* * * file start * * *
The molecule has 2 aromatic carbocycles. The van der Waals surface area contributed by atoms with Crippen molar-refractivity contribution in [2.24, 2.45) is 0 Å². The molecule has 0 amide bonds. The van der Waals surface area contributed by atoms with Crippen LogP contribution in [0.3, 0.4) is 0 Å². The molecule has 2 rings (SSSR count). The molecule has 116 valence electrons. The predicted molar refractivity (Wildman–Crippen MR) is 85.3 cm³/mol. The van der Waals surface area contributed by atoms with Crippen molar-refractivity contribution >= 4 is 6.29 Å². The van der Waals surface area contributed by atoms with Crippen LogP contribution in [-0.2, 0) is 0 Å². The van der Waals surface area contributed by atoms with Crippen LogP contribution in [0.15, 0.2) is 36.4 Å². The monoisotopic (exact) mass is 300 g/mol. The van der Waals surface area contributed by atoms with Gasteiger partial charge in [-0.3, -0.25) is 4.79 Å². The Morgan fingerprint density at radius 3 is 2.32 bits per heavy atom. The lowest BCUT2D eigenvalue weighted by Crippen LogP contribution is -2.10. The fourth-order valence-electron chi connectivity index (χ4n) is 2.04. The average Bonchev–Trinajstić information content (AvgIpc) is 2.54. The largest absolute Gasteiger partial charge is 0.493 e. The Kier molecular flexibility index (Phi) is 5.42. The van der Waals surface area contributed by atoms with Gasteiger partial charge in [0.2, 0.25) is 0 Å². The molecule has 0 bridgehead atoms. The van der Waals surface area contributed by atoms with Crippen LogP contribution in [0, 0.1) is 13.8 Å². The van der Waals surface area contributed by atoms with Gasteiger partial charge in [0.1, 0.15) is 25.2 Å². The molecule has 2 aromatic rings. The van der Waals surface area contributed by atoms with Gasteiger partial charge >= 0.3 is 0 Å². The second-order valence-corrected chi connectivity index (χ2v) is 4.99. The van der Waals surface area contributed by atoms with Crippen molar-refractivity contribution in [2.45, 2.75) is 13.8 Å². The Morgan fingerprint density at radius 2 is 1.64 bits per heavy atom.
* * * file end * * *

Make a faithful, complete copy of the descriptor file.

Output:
The molecule has 2 aromatic carbocycles. The van der Waals surface area contributed by atoms with Crippen molar-refractivity contribution in [2.24, 2.45) is 0 Å². The molecule has 0 amide bonds. The van der Waals surface area contributed by atoms with Crippen LogP contribution in [0.3, 0.4) is 0 Å². The molecule has 2 rings (SSSR count). The molecule has 116 valence electrons. The predicted molar refractivity (Wildman–Crippen MR) is 85.3 cm³/mol. The van der Waals surface area contributed by atoms with Crippen molar-refractivity contribution >= 4 is 6.29 Å². The van der Waals surface area contributed by atoms with Crippen LogP contribution in [-0.2, 0) is 0 Å². The van der Waals surface area contributed by atoms with Crippen LogP contribution in [0.15, 0.2) is 36.4 Å². The monoisotopic (exact) mass is 300 g/mol. The van der Waals surface area contributed by atoms with Gasteiger partial charge in [-0.3, -0.25) is 4.79 Å². The Morgan fingerprint density at radius 3 is 2.32 bits per heavy atom. The lowest BCUT2D eigenvalue weighted by Crippen LogP contribution is -2.10. The fourth-order valence-electron chi connectivity index (χ4n) is 2.04. The average Bonchev–Trinajstić information content (AvgIpc) is 2.54. The largest absolute Gasteiger partial charge is 0.493 e. The Kier molecular flexibility index (Phi) is 5.42. The van der Waals surface area contributed by atoms with Gasteiger partial charge in [0.2, 0.25) is 0 Å². The molecule has 0 bridgehead atoms. The van der Waals surface area contributed by atoms with Crippen LogP contribution in [0, 0.1) is 13.8 Å². The van der Waals surface area contributed by atoms with Gasteiger partial charge in [0.1, 0.15) is 25.2 Å². The molecule has 2 aromatic rings. The van der Waals surface area contributed by atoms with Gasteiger partial charge >= 0.3 is 0 Å². The second-order valence-corrected chi connectivity index (χ2v) is 4.99. The van der Waals surface area contributed by atoms with Crippen molar-refractivity contribution in [2.45, 2.75) is 13.8 Å². The Morgan fingerprint density at radius 2 is 1.64 bits per heavy atom.